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The Pragmatics of Legitimation

Matevž Krivic, Simona Zatler
Freedom of the Press and Personal Rights
Right of Correction and Right of Reply in Slovene Legislation

eBook (269kB, pdf)

Matevž Krivic and Simona Zatler analyse the meaning of the right of correction and right of reply in relation to press freedom. They both draw attention to the issue of controversial provisions in Slovene media law and suggest possible solutions.

Matevž Krivic concludes that misunderstanding of the right of reply and right of correction in Slovenia arises from unfamiliarity with these institutes of Slovene media law and partly their illogical naming. In the first chapter the author explains terminological issues. Slovene “correction/popravek” is called reply (réponse, Gegendarstellung) in other countries, while Slovene “reply/odgovor” is a reply intended to protect public, not private interests. This right, unknown in other media laws, exceeds both classic (or “external”) and internal freedom of the press (i.e. rights of editors and journalists with respect to a medium owner). It is a fragmentary remnant of the former constitutional right to publish opinions of public importance which did not survive the breakup of the socialist system.

Slovene “correction/popravek” is, legally and in comparative terms, somewhere between the stricter, German regulations (a reply is possible only to factual assertions) and entirely liberal French regulations (a reply is limited only with regard to extent and not content). It is closer to the German solution though - but in a way which tempers rather aptly the excessive hardness of German approach without yielding too much to French liberalism. This is evident especially in essential points: a person may reply to all assertions that have affected him/her (including opinions), but only by citing “facts and circumstances” that dispute these assertions.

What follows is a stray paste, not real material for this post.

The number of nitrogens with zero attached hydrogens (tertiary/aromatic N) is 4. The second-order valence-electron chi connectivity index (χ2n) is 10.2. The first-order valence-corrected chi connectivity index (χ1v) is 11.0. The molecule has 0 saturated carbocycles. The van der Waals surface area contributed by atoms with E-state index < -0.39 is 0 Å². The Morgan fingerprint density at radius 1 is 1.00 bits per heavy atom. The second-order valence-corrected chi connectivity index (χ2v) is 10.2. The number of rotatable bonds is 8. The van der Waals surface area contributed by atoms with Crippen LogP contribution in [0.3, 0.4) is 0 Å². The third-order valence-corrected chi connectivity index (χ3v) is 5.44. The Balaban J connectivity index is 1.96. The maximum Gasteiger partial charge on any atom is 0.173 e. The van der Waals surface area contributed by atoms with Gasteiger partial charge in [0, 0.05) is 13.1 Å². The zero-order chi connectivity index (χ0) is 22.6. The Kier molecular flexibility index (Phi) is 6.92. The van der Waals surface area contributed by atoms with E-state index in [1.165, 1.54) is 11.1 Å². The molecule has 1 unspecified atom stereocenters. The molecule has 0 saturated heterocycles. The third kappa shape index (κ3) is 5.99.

In the third chapter Matevž Krivic explains how these two rights are treated in the proposed media law. On the request of the author, the Ministry of Culture invited media representatives, journalists and experts to participate in the preparations for the second reading of the proposed law. This created an opportunity to place the views in direct confrontation. In the author’s opinion the resulting solutions are good and acceptable to all concerned.

Simona Zatler begins by pointing out that journalists’ task and duty is to communicate information or notices in a manner that ensures that the public is always most adequately informed so that it can contribute to the management of common issues as effectively as possible. In order to realise this task, journalists are allowed to act autonomously and free of external pressures, but at the same time the very enormity of the responsibility held by the media legitimises a number of restrictions imposed upon their activities. Among these restrictions, and one which seems to have special significance for both journalists and the media, is undoubtedly their duty to publish a reply under certain circumstances.

Even though some oppose this restriction claiming that it imposes an unacceptable burden on the freedom of journalists and the press, the right of reply or correction is regulated, as a reflection of freedom of expression, by the legal systems of all European countries. The author nevertheless emphasises that right of reply should not aim to become a general right of access to the media.

The definition of the right of reply and correction in Slovenia is far from uncontroversial. The ambiguities in the Slovene Constitution and legal system gave rise to a number of controversial issues, the most hotly disputed being the question of whether right of reply can still be understood as a right of a public legal nature. Simona Zatler concludes that right of reply in the public interest is the heritage of the socialist past. The author does not agree with the legislator that the right of reply in the public interest should be included in the new media law because a different solution would call for changes in the constitution itself, which could prove to be a long and complex process likely to delay the adoption of the law.

In author’s opinion arguments for the re-institution of the right of (public) reply in new social circumstances are equally disputable. It may therefore prove useful to reconsider the option which Matevž Krivic pointed out years ago - that we should start the procedure for constitutional change, and that this right, as an element of the Slovene legal system, should be harmonised with a modern understanding of journalistic freedom and freedom of expression in general. She proposes that Slovenia should establish an effective mechanism of protecting a balance between freedom of expression and other human rights. This could be a self-regulating mechanism accessible to a wider public through which individual complaints would be solved.